Song," which he always used as the first number in his band concerts. It was later adopted by PUC alumni as their hymn.
 
The 1944 annual was dedicated to him at the time of his retirement, and when the present music building at PUC, a large well-equipped facility, was completed in 1966 and occupied the following year, it too, like the earlier building, was named for him. Two years later, the college awarded him its first doctorate, an honorary Doctor of Fine Arts.
 
On that occasion, PUC President Floyd Rittenhouse cited Paulin for his "unswerving dedication to the highest standards of musical excellence, faithful adherence to Christian principles, penetrating insight into the wellsprings of human conduct, consistency, dependability, unfailing kindness, scholarly tastes and ideals, persistence and patience in difficulty, and an unfailing and delicious sense of humor."
 
Mary died on August 20, 1969, at age 86 and Noah died less than two months later, on October 13, 1969, at age 91. A number of tributes given at a his funeral service three days later were printed in an article by Roger W. Coon in the Pacific Union Recorder titled "'The Patriarch of Howell Mountain' Passes to His Rest." Guy F. Wolfkill, one of two living former faculty members who remembered Paulin's arrival on campus, observed, "In his 55 years of life on this mountain, I was participant in many personal conversations and many group conversations, and I attended scores of faculty meetings with this man.  And I never heard him speak one unkind word of criticism against anybody or anything in all these years."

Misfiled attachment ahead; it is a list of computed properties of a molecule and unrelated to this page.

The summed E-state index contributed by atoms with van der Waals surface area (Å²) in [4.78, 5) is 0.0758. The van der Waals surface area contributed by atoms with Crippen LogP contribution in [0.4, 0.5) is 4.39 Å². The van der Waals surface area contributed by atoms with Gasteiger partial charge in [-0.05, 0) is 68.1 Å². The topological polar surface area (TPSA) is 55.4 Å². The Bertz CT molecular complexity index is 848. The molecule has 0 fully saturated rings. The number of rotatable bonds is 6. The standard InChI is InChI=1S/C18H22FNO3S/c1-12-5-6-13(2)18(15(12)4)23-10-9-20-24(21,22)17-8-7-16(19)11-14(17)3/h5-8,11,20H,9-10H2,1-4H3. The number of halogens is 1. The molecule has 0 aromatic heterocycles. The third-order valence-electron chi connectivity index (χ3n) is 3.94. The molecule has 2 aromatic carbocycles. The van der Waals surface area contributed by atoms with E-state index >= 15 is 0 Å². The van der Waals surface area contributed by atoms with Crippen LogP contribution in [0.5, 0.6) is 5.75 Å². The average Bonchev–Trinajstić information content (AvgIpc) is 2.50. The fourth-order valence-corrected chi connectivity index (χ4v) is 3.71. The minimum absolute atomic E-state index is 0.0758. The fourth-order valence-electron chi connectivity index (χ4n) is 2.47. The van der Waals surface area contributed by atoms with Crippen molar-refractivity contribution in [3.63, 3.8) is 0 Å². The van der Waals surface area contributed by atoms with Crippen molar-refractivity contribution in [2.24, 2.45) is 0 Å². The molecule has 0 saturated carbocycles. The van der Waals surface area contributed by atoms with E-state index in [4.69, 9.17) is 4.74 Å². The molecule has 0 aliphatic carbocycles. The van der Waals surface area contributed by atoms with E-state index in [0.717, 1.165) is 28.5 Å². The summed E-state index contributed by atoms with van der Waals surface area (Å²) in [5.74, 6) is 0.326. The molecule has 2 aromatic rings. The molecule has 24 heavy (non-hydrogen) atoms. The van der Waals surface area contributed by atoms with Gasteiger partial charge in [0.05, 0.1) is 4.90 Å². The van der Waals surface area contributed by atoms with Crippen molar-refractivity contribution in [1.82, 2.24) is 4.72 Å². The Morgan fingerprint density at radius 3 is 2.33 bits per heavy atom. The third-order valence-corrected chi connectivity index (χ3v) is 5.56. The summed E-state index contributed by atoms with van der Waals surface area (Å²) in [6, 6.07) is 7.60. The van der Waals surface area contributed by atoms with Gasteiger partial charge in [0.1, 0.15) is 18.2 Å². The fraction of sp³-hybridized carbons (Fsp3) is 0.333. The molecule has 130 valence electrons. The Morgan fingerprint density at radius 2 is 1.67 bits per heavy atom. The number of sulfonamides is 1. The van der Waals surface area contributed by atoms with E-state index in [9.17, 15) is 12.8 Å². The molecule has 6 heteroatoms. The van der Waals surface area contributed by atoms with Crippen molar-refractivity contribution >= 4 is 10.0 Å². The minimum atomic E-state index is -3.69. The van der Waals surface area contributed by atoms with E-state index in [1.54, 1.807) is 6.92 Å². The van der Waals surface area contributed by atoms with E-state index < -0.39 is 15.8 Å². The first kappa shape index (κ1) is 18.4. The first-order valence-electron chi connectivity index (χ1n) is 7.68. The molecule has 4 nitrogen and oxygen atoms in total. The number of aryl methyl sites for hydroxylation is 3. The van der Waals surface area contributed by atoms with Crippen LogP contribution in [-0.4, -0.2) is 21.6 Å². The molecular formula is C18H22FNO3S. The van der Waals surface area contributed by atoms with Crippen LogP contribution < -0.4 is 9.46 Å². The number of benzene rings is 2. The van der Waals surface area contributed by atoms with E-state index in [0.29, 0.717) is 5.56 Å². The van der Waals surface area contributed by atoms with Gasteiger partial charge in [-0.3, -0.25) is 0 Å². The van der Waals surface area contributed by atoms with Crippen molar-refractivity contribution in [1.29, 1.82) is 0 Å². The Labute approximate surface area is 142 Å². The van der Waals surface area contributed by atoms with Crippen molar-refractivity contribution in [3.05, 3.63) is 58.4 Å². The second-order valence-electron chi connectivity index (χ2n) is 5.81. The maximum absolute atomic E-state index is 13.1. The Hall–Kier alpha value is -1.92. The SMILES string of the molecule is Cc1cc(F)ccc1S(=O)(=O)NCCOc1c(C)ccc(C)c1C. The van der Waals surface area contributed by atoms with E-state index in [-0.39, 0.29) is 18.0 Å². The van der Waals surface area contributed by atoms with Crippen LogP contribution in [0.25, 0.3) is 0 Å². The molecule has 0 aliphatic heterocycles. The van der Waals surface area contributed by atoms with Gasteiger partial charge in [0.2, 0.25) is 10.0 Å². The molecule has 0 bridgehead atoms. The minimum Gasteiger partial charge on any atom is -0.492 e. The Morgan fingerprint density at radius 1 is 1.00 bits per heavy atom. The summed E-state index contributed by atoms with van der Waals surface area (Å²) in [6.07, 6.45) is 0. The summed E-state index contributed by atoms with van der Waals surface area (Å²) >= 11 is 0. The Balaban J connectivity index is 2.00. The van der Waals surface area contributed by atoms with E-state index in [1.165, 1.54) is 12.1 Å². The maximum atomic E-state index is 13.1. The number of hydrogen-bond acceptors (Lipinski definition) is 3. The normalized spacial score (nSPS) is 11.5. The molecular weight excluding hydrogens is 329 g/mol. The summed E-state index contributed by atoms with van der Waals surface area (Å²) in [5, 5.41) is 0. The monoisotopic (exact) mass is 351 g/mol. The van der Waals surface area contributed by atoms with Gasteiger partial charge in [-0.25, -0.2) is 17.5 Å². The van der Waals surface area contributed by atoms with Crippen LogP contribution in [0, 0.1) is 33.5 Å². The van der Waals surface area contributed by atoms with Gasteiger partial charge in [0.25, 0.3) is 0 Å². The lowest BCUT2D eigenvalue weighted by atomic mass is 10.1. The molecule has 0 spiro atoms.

Church pastor Arthur Escobar, commented, "Music was not merely his profession, it was his life. His goal was to make people happy through music. He read his Bible through nearly sixty times; and his life was the exemplification of the truths it taught. There was no weakness in this man. He never hurled a baton at students in his orchestra nor were there angry words. He was a man of modesty and humility, yet a man of courage."
 
2018
 
Sources: 1880, 1890, and 1900 U.S. Federal Census records, Ancestry.com. "Noah E. Paulin obituary," Review and Herald, December 4, 1969, 24; "Genealogy Report" completed by Mary Plunkitt Paulin for R. H. Paulin, Noah Ernest Paulin, public member photos and scanned documents, Ancestry.com; Ohio, County Marriage Records, 1774-1993 (Noah Pauline); Ancestry.com; Melvin S. Hill, A History of Music Education in Seventh-day Adventist Western Colleges, June 1959, a dissertation, University of Southern California, 60-62; Roger W. Coon, "The Patriarch of Howell Mountain" Passes to His Rest, Pacific Union Recorder, November 27, 1969, 1, 8; Trixie Franzell Bogle Facts, Paulin Family Tree, Ancestry.com; Philip Palmer Wright, Find A Grave Memorial, biography, Ancestry .com; "New $14,000 Music building Nearly Ready," Pacific Union Recorder, September 22, 1932, 2; Sylvia M. Robinson, "The Paulin Influence," Viewpoint, (PUC Alumni magazine), Volume 1, Issue 4, 5; Copies of the four hymns "My All in All," "Do all to the Glory of God," "The Silver Veil," "Signs of Every Season," and the "Band Theme Song" are on file in the music department at Pacific Union College; Margaret Follett, "Pacific Union," Review and Herald, June 22, 1967, 24; "Noah E. Paulin Awarded Honorary Doctorate at PUC Commencement," Pacific Union Recorder, June 17, 1968, 8; Mary Louise Plunkett (sic) Paulin obituary, Review and Herald, November 6, 1969, 46.